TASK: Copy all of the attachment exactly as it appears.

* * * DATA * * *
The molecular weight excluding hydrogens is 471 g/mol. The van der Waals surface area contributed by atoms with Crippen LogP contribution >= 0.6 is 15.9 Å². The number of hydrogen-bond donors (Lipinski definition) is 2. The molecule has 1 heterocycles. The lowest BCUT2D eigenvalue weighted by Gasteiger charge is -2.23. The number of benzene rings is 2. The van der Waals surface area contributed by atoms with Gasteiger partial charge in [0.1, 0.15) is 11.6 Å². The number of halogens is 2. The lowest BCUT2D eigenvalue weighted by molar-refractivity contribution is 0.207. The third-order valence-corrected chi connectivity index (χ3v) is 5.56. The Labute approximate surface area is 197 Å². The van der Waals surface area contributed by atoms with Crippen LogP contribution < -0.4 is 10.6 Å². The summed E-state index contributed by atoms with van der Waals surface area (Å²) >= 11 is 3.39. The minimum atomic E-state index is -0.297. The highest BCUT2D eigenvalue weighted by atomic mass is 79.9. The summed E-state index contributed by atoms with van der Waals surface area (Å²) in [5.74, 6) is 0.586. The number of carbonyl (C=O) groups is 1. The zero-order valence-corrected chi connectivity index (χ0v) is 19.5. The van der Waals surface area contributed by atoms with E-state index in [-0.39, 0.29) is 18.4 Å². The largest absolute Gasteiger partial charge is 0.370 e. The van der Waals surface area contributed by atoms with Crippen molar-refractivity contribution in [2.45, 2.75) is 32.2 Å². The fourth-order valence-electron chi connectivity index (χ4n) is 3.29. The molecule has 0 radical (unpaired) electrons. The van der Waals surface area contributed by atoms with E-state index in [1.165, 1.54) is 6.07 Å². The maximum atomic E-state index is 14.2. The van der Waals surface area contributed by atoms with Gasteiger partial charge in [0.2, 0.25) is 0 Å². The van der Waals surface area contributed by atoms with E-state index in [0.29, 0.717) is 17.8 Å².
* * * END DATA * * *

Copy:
The molecular weight excluding hydrogens is 471 g/mol. The van der Waals surface area contributed by atoms with Crippen LogP contribution >= 0.6 is 15.9 Å². The number of hydrogen-bond donors (Lipinski definition) is 2. The molecule has 1 heterocycles. The lowest BCUT2D eigenvalue weighted by Gasteiger charge is -2.23. The number of benzene rings is 2. The van der Waals surface area contributed by atoms with Gasteiger partial charge in [0.1, 0.15) is 11.6 Å². The number of halogens is 2. The lowest BCUT2D eigenvalue weighted by molar-refractivity contribution is 0.207. The third-order valence-corrected chi connectivity index (χ3v) is 5.56. The Labute approximate surface area is 197 Å². The van der Waals surface area contributed by atoms with Crippen LogP contribution < -0.4 is 10.6 Å². The summed E-state index contributed by atoms with van der Waals surface area (Å²) >= 11 is 3.39. The minimum atomic E-state index is -0.297. The highest BCUT2D eigenvalue weighted by atomic mass is 79.9. The summed E-state index contributed by atoms with van der Waals surface area (Å²) in [5.74, 6) is 0.586. The number of carbonyl (C=O) groups is 1. The zero-order valence-corrected chi connectivity index (χ0v) is 19.5. The van der Waals surface area contributed by atoms with E-state index in [-0.39, 0.29) is 18.4 Å². The largest absolute Gasteiger partial charge is 0.370 e. The van der Waals surface area contributed by atoms with Crippen molar-refractivity contribution in [2.45, 2.75) is 32.2 Å². The fourth-order valence-electron chi connectivity index (χ4n) is 3.29. The molecule has 0 radical (unpaired) electrons. The van der Waals surface area contributed by atoms with E-state index in [1.165, 1.54) is 6.07 Å². The maximum atomic E-state index is 14.2. The van der Waals surface area contributed by atoms with Gasteiger partial charge in [0.2, 0.25) is 0 Å². The van der Waals surface area contributed by atoms with E-state index in [0.29, 0.717) is 17.8 Å².